Unite behind Ukraine.  Give her a little love today.  We cannot afford to be numb to Ukraine, The Shield of Europe, the battleground of democracy, decency, and humanity.

2004 Ukraine postage s631. Dancers in traditional dress.

You may have heard of the world famous Italian protest song, Bella Ciao.  From Wikipedia:

Bella ciao” (Italian pronunciation: [ˈbɛlla ˈtʃaːo]; “Goodbye beautiful”) is an Italian protest folk song from the late 19th century, originally sung by the mondina workers in protest against the harsh working conditions in the paddy fields of northern Italy.

It is generally accepted that the song was modified and adopted as an anthem of the Italian resistance movement by the partisans who opposed nazi-fascism between 1943 and 1945 during their fight against the occupying forces of Nazi Germany allied to the fascist and collaborationist Italian Social Republic, although some historians argue that there is little to no evidence that this song was actually sung by Italian partisans.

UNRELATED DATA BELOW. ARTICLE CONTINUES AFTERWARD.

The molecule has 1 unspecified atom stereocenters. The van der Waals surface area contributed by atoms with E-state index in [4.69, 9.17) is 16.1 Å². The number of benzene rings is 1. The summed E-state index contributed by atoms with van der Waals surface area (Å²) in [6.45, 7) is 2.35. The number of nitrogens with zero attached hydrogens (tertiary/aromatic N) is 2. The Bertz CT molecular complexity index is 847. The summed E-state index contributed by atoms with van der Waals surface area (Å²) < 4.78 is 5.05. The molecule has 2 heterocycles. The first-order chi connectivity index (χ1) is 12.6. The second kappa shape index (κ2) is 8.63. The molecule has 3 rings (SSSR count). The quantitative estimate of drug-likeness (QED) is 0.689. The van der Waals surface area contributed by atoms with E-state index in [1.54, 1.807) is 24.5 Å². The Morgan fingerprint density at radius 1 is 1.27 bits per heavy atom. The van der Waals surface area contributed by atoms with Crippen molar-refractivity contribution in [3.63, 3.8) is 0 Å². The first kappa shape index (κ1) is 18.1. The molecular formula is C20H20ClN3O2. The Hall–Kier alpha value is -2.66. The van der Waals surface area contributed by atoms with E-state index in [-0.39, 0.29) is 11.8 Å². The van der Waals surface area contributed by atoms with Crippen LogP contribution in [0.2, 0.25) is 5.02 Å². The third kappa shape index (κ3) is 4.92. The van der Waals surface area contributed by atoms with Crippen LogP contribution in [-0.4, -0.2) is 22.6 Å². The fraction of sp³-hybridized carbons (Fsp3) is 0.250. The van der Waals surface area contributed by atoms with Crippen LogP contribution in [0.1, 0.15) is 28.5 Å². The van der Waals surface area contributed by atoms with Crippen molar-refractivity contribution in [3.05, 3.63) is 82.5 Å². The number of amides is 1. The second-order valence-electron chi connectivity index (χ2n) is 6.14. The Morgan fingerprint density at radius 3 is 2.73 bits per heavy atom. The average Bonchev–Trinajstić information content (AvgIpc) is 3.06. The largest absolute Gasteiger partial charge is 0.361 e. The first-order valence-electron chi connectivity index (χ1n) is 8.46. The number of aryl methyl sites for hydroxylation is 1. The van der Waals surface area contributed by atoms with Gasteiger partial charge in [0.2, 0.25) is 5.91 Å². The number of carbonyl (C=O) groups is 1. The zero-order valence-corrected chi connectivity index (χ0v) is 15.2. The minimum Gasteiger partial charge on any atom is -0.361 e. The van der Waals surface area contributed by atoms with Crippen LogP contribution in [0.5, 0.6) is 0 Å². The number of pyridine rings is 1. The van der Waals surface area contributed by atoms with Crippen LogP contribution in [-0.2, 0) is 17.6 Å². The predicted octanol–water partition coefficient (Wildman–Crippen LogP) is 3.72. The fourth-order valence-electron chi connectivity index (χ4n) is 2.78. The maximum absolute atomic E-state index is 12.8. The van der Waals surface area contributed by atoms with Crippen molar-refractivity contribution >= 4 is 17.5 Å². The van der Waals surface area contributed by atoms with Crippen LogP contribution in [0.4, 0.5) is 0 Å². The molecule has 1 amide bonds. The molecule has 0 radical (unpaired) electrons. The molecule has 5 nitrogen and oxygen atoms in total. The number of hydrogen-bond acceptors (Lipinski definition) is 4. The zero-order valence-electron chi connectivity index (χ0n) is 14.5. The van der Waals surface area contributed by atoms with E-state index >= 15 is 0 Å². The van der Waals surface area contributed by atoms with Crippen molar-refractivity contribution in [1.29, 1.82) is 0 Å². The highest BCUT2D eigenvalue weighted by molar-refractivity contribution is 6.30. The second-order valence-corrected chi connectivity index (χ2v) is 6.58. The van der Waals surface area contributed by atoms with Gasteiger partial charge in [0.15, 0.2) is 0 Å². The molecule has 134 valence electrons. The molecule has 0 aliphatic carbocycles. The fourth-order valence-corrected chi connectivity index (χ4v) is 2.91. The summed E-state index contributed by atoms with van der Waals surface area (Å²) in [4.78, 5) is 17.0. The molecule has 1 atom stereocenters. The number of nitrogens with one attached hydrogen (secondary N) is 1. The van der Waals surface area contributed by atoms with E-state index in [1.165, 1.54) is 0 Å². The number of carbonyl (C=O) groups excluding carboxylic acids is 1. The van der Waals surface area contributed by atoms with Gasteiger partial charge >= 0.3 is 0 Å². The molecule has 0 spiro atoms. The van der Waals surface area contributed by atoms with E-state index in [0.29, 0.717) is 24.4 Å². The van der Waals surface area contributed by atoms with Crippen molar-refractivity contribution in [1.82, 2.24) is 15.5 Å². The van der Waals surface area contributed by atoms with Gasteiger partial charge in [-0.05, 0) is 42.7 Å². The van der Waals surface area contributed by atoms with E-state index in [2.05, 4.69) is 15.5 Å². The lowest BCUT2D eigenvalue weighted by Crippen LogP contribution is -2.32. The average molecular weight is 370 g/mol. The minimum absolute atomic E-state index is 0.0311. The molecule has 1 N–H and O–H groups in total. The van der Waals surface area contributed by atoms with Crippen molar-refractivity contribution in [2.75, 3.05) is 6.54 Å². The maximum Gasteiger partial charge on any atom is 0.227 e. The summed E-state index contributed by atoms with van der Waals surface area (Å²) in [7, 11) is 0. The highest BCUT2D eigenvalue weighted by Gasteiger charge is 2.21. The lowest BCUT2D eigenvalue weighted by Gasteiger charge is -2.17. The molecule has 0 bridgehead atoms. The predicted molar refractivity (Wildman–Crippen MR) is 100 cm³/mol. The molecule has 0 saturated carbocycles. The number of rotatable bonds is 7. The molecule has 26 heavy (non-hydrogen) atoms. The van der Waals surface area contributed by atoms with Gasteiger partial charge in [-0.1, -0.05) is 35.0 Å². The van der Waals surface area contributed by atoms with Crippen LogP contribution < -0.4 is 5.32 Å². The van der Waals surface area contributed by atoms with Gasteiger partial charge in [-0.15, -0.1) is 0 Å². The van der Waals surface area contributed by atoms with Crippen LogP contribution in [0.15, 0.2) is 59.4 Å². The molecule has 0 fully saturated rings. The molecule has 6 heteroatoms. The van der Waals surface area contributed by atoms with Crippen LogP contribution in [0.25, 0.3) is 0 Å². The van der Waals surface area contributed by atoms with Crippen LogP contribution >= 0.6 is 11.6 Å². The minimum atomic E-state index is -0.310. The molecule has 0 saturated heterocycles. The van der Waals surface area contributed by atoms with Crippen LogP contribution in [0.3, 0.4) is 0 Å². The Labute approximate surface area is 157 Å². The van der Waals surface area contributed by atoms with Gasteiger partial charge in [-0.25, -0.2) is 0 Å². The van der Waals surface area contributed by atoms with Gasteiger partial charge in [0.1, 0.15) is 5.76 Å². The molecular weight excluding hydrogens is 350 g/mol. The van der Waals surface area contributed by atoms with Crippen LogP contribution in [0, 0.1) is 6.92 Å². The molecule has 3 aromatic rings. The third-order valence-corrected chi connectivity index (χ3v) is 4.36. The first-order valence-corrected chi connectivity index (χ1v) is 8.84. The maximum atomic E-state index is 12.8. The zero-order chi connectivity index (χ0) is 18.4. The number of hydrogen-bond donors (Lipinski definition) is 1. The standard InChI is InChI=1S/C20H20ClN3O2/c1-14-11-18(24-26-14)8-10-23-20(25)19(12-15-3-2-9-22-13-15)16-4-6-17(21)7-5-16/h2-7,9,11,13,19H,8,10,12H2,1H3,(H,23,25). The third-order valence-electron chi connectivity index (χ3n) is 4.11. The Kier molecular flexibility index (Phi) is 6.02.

Versions of “Bella ciao” continue to be sung worldwide as an anti-fascist hymn of freedom and resistance.

It is popular in Ukraine, as you are about to see.

For many years there have been Ukrainian versions of the song.  I want to share two of them with you.  First, a Ukrainian performance of the Italian version.

The performance below is by the fantastic Ukrainian group B&B Project (button accordion and bandura — the Ukrainian instrument) with guitar and singing by Armenian musician Elena Yerevan.  An international bouquet of music and musicians.

I introduced B&B Project in earlier posts about Ukraine.  Here is their YouTube playlist of 60 Ukrainian folk songs.  Visit their YouTube channel for much more of their amazing work, including contemporary and classical music.